Employers should be aware that they are not immune from claims if they impermissibly deny certain benefits to gay or *** employees, either in jurisdictions that expressly protect employees from discrimination based on sexual orientation and/or gender identity and expression, or in claims that are enforced by the Equal Employment Opportunity Commission, Maechtlen said.


“Not only is the plaintiffs’ bar becoming more creative and successful with these claims, but also local, state and federal law has continued to expand to protect rights for gay and *** employees,” Maechtlen said.  “Therefore, employers should audit not only their provision of benefits, but also their policies applicable to married couples.”


Indeed, an employee’s designation as a person married with a “spouse” impacts numerous employment-related issues, such as:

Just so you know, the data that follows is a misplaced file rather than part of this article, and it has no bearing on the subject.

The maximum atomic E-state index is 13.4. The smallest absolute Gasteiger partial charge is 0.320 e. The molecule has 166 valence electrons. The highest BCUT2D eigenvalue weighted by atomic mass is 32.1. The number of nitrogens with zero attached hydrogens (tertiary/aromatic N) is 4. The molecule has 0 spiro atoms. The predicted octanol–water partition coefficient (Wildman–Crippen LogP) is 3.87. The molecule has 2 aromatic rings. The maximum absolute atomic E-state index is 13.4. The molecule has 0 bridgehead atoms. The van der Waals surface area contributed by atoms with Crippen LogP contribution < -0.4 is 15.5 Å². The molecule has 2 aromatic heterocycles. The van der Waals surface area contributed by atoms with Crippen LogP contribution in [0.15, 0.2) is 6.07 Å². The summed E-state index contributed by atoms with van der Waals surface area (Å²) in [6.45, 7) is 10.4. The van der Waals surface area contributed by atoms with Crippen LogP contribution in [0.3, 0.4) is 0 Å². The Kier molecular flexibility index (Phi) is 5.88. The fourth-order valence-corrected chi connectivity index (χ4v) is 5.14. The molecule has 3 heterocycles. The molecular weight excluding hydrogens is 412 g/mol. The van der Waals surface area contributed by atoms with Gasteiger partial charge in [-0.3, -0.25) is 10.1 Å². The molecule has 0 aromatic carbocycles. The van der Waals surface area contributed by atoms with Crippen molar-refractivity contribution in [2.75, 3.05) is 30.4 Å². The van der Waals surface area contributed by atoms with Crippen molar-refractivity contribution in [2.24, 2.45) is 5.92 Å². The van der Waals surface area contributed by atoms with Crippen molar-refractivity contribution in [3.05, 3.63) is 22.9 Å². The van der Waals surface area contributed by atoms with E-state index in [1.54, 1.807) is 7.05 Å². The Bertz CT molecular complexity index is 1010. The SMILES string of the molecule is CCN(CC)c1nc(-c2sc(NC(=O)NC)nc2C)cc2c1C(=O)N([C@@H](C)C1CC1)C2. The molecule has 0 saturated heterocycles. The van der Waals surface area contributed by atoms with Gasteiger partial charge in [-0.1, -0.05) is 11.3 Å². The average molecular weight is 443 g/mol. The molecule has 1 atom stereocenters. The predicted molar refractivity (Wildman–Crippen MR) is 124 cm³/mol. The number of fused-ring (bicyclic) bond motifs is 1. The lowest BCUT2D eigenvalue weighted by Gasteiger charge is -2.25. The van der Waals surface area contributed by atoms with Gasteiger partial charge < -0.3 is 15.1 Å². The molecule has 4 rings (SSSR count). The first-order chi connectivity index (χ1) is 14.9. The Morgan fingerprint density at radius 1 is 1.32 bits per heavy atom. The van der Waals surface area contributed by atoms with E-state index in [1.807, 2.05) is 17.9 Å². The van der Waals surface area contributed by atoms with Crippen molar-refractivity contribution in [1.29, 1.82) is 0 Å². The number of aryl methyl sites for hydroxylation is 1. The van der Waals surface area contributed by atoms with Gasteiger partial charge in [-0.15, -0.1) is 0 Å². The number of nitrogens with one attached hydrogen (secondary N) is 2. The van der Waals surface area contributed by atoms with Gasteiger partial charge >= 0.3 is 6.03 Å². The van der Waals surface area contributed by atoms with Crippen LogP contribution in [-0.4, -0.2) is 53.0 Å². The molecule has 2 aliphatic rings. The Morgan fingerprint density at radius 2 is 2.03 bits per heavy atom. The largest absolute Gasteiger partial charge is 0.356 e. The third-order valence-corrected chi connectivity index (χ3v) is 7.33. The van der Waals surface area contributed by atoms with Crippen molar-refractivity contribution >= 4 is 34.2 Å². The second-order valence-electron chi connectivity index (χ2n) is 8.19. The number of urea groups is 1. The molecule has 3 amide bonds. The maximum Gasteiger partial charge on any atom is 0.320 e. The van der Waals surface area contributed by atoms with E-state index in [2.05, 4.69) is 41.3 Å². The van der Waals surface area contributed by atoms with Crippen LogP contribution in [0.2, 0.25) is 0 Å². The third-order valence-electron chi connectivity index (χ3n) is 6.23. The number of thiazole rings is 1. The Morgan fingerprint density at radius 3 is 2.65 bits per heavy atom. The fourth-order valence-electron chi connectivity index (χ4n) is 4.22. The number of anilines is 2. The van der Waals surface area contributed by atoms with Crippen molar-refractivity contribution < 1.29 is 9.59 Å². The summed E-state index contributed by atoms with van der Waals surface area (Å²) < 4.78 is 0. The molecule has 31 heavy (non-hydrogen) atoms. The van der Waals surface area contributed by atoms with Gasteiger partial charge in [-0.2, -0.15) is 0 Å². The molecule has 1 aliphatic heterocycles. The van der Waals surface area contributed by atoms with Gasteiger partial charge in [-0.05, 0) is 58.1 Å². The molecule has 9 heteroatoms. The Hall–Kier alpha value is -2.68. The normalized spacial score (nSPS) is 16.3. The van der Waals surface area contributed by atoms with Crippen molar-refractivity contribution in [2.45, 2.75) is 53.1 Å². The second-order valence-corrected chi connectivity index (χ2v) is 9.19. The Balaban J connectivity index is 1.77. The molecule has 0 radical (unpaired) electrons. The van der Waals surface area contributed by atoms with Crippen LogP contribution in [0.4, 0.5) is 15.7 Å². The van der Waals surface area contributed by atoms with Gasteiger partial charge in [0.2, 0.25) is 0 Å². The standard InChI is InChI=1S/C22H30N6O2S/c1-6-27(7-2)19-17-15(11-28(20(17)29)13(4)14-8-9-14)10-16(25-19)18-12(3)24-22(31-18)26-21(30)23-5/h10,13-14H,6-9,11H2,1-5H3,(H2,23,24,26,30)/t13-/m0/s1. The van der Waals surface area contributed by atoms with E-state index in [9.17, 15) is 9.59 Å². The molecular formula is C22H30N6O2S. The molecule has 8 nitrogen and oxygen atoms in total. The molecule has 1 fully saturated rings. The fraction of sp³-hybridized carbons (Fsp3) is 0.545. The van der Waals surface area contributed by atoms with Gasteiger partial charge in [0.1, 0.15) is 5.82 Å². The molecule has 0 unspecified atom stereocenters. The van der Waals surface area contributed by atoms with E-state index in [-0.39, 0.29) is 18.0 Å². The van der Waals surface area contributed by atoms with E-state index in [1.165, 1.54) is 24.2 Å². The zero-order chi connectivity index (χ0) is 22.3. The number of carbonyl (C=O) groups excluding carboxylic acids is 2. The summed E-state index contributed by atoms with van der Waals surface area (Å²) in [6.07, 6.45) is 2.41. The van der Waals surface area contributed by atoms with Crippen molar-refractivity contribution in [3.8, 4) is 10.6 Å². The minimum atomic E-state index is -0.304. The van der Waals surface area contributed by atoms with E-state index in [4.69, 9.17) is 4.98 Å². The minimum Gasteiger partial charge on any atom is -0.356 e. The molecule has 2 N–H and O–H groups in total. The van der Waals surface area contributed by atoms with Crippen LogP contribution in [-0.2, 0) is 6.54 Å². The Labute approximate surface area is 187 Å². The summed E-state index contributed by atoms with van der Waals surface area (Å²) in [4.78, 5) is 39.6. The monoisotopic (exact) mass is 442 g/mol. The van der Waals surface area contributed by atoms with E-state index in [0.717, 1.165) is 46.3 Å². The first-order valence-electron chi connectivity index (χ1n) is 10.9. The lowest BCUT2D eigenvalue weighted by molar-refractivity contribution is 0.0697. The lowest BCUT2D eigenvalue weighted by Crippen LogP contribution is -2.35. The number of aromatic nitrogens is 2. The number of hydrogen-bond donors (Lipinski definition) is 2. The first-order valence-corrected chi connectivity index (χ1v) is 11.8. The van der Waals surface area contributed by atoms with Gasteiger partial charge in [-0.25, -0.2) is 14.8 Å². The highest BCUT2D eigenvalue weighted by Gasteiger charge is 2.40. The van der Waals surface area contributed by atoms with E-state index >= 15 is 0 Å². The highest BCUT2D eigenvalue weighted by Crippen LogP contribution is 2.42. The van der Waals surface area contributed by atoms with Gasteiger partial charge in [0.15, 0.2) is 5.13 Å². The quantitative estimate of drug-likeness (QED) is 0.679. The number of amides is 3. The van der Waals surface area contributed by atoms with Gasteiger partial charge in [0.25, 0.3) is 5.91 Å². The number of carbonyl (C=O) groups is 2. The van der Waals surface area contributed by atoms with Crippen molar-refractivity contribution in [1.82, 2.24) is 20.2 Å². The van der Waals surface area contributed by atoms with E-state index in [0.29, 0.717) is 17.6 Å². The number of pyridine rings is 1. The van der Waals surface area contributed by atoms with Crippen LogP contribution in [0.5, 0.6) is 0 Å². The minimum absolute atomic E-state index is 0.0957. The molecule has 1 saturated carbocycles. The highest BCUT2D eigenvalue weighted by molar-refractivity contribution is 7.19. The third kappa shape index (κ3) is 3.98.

• Whether and how employer policies or benefit plans that contain a definition of “spouse” should be applied to same-sex couples
  • Whether state or federal COBRA continuation coverage for "spouses" applies
  • Whether an employer is required to recognize same-sex marriages from other states in applying employer policies or benefit plans
  • Whether state laws prohibiting discrimination or granting employment protections based on “marital status” are applicable.


Many avenues for new developments in same-sex-employment  law remain open. From class actions like Dragovich to individual discrimination claims, corporate counsel must be mindful of the possibilities and keep company policies and practices in line with changing laws.